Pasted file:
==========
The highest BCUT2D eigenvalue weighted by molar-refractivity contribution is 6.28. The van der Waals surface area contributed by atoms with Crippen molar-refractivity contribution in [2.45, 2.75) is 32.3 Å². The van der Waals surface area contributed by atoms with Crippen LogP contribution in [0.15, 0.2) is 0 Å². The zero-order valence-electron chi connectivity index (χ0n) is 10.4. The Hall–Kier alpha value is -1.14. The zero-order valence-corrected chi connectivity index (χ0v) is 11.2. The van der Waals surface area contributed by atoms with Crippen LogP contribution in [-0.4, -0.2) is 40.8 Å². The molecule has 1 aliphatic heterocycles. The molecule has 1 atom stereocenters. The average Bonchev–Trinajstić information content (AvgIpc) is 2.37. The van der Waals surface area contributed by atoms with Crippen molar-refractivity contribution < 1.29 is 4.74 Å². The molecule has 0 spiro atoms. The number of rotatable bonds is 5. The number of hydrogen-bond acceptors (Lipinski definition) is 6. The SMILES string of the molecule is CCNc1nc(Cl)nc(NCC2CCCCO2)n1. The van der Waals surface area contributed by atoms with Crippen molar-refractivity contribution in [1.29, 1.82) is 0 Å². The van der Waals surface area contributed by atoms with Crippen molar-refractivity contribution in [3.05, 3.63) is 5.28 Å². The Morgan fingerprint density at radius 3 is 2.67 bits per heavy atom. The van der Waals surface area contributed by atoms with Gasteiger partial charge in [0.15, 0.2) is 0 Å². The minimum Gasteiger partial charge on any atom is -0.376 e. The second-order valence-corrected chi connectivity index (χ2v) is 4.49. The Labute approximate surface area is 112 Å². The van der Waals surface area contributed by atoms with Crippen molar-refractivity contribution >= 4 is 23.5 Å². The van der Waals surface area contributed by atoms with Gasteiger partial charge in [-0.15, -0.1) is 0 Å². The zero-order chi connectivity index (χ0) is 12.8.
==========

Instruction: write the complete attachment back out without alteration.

The highest BCUT2D eigenvalue weighted by molar-refractivity contribution is 6.28. The van der Waals surface area contributed by atoms with Crippen molar-refractivity contribution in [2.45, 2.75) is 32.3 Å². The van der Waals surface area contributed by atoms with Crippen LogP contribution in [0.15, 0.2) is 0 Å². The zero-order valence-electron chi connectivity index (χ0n) is 10.4. The Hall–Kier alpha value is -1.14. The zero-order valence-corrected chi connectivity index (χ0v) is 11.2. The van der Waals surface area contributed by atoms with Crippen LogP contribution in [-0.4, -0.2) is 40.8 Å². The molecule has 1 aliphatic heterocycles. The molecule has 1 atom stereocenters. The average Bonchev–Trinajstić information content (AvgIpc) is 2.37. The van der Waals surface area contributed by atoms with Crippen molar-refractivity contribution < 1.29 is 4.74 Å². The molecule has 0 spiro atoms. The number of rotatable bonds is 5. The number of hydrogen-bond acceptors (Lipinski definition) is 6. The SMILES string of the molecule is CCNc1nc(Cl)nc(NCC2CCCCO2)n1. The van der Waals surface area contributed by atoms with Crippen molar-refractivity contribution in [1.29, 1.82) is 0 Å². The van der Waals surface area contributed by atoms with Crippen molar-refractivity contribution in [3.05, 3.63) is 5.28 Å². The Morgan fingerprint density at radius 3 is 2.67 bits per heavy atom. The van der Waals surface area contributed by atoms with Gasteiger partial charge in [0.15, 0.2) is 0 Å². The minimum Gasteiger partial charge on any atom is -0.376 e. The second-order valence-corrected chi connectivity index (χ2v) is 4.49. The Labute approximate surface area is 112 Å². The van der Waals surface area contributed by atoms with Crippen molar-refractivity contribution >= 4 is 23.5 Å². The van der Waals surface area contributed by atoms with Gasteiger partial charge in [-0.15, -0.1) is 0 Å². The zero-order chi connectivity index (χ0) is 12.8.